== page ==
• Consistent with applicable law and privacy policies, having staff self-report to the establishment’s point of contact if they have symptoms of COVID-19, a positive test for COVID-19, or were exposed to someone with COVID-19 within the last 14 days in accordance with health information sharing regulations for COVID-19external icon (e.g. see “Notify Health Officials and Close Contacts” in the Preparing for When Someone Gets Sick section below), and other applicable privacy and confidentiality laws and regulations.
      • Notifying staff, customers, and the public of business closures, and restrictions in place to limit COVID-19 exposure (e.g., limited hours of operation).
  • Leave (Time Off) Policies
    • Implement flexible sick leave policies and practices that enable employees to stay home when they are sick, have been exposed, or are caring for someone who is sick.
      • Examine and revise policies for leave, telework, and employee compensation.
      • Leave policies should be flexible and not punish people for taking time off and should allow sick employees to stay home and away from co-workers. Leave policies should also account for employees who need to stay home with their children if there are school or childcare closures, or to care for sick family members.
    • Develop policies for return-to-work after COVID-19 illness.  CDC’s criteria to discontinue home isolation can inform these policies.
  • Back-Up Staffing Plan
    • Monitor absenteeism of employees, cross-train staff, and create a roster of trained back-up staff.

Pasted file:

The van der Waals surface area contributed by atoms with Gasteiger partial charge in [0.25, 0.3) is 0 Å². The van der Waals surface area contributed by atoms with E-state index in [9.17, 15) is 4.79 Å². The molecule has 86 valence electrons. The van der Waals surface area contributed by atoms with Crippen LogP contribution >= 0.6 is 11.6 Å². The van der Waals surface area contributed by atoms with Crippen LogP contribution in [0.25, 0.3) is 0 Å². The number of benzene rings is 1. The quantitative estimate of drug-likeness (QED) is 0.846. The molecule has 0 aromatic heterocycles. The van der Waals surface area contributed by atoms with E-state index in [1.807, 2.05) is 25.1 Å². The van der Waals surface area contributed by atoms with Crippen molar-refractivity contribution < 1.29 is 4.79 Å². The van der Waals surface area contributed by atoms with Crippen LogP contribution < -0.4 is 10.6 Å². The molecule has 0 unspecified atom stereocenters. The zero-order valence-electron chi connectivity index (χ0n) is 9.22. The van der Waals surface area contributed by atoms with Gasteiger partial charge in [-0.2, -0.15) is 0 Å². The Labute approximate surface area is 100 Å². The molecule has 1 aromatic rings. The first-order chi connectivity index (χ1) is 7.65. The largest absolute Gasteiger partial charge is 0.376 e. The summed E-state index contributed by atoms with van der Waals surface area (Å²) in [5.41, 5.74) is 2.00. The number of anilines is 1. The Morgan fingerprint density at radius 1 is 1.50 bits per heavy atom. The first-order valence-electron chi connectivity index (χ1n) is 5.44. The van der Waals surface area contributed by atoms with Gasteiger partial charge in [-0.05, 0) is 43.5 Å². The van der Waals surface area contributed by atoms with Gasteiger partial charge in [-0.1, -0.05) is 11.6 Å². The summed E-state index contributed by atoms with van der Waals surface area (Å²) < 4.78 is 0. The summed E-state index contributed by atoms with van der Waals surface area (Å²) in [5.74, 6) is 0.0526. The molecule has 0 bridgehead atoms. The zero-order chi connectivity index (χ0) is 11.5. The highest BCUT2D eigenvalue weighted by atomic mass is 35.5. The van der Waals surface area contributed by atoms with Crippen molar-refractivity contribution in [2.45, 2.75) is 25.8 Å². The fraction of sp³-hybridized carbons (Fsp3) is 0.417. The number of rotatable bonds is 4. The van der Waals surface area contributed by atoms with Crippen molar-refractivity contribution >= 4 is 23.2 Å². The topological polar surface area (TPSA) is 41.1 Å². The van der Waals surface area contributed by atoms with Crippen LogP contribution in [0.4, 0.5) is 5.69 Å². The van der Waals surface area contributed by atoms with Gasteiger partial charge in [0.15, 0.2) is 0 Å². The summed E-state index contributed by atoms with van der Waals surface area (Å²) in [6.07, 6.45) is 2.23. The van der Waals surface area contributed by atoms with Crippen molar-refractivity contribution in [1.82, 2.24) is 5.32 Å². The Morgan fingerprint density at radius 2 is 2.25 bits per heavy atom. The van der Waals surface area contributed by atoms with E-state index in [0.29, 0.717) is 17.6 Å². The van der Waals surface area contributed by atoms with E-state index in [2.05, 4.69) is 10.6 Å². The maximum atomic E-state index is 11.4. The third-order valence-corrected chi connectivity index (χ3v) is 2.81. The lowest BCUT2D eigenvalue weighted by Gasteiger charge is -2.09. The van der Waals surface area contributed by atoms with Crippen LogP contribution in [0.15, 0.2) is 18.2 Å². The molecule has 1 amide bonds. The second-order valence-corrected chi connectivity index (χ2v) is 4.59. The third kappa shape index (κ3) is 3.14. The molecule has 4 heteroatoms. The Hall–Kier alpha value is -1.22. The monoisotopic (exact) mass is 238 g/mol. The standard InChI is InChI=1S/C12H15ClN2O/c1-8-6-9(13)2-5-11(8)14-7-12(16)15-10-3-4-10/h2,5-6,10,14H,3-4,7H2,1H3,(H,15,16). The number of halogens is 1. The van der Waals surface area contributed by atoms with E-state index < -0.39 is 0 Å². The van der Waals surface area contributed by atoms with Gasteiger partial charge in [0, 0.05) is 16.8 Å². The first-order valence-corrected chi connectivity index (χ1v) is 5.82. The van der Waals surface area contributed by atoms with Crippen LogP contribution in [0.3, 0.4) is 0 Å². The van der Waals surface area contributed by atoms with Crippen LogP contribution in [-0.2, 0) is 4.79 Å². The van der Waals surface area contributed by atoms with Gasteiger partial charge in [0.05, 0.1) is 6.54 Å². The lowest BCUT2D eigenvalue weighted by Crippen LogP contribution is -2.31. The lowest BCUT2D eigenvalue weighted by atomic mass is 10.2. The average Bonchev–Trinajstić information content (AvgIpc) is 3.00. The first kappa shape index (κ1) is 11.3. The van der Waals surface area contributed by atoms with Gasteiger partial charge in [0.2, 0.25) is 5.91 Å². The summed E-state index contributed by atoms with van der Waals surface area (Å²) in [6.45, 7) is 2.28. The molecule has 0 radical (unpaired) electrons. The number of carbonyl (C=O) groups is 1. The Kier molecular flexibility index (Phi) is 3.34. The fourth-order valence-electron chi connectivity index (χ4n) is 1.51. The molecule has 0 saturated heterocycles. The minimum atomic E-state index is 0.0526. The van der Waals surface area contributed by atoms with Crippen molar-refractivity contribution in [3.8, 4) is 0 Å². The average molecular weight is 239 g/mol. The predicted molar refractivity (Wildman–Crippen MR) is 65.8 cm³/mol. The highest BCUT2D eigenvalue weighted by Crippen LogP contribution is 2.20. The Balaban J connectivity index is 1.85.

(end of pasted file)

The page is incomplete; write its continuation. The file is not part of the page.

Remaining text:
• Staff Training
    • Train all employees in safety actions.
    • Conduct training virtually, or ensure that social distancing is maintained during training.
  • Recognize Signs and Symptoms
    • Conduct daily health checks (e.g., temperature screening and/or symptom checking) of staff safely and respectfully, and in accordance with any applicable privacy laws and regulations.
  • Support Coping and Resilience 
    • Promote employees eating healthy, exercising, getting sleep, and finding time to unwind.
    • Encourage employees to talk with people they trust about their concerns and how they are feeling.
    • Consider posting signs for the national distress hotline: 1-800-985-5990, or text TalkWithUs to 66746.

Preparing for Sick Employees

Restaurants and bars may implement several strategies to prepare for when someone gets sick.

  • Advise Sick Employees of Home Isolation Criteria
  • Isolate and Transport Those Who Are Sick
    • Make sure that employees know they should not come to work if they are sick, and they should notify their manager or other designated COVID-19 point of contact if they become sick with COVID-19 symptoms, test positive for COVID-19, or have been exposed to someone with COVID-19 or have been exposed to someone with COVID-19 symptoms or a confirmed or suspected case.
    • Immediately separate employees or customers with COVID-19 symptoms (i.e., fever, cough, shortness of breath). Individuals who are sick should go home or to a healthcare facility, depending on how severe their symptoms are, and follow CDC guidance for caring for oneself and others who are sick.
  • Clean and Disinfect
  • Notify Health Officials and Close Contacts
Communication Resources
Follow these safety steps to keep us all healthy! (Restaurants a
5 Safety Steps for Staff

Restaurants and Bars: follow these 5 safety steps to keep us all healthy

Download pdf icon[PDF – 290 KB]

Various ways for restaurants and bars to reduce the spread of covid-19. Pick-up and delivery are presented as the lowest risk, with risk increasing without outdoor seating (6' apart), outdoor and indoor seating (6' apart), to unrestricted outdoor and indoor seating.
Assess Your Risk

Use this graphic to assess risk

Download image icon[image 586 KB]

Letter for Staff - illustration
Letter to Staff Template

Send out a customized letter to your staff to inform them about steps taken to protect them.

Download word icon[DOC – 64 KB]

Restaurants & Bars managers checklist - COVID19
Daily Checklist for Managers of Restaurants and Bars

Managers can use this helpful checklist

Download pdf icon[PDF – 1 page]

Other Resources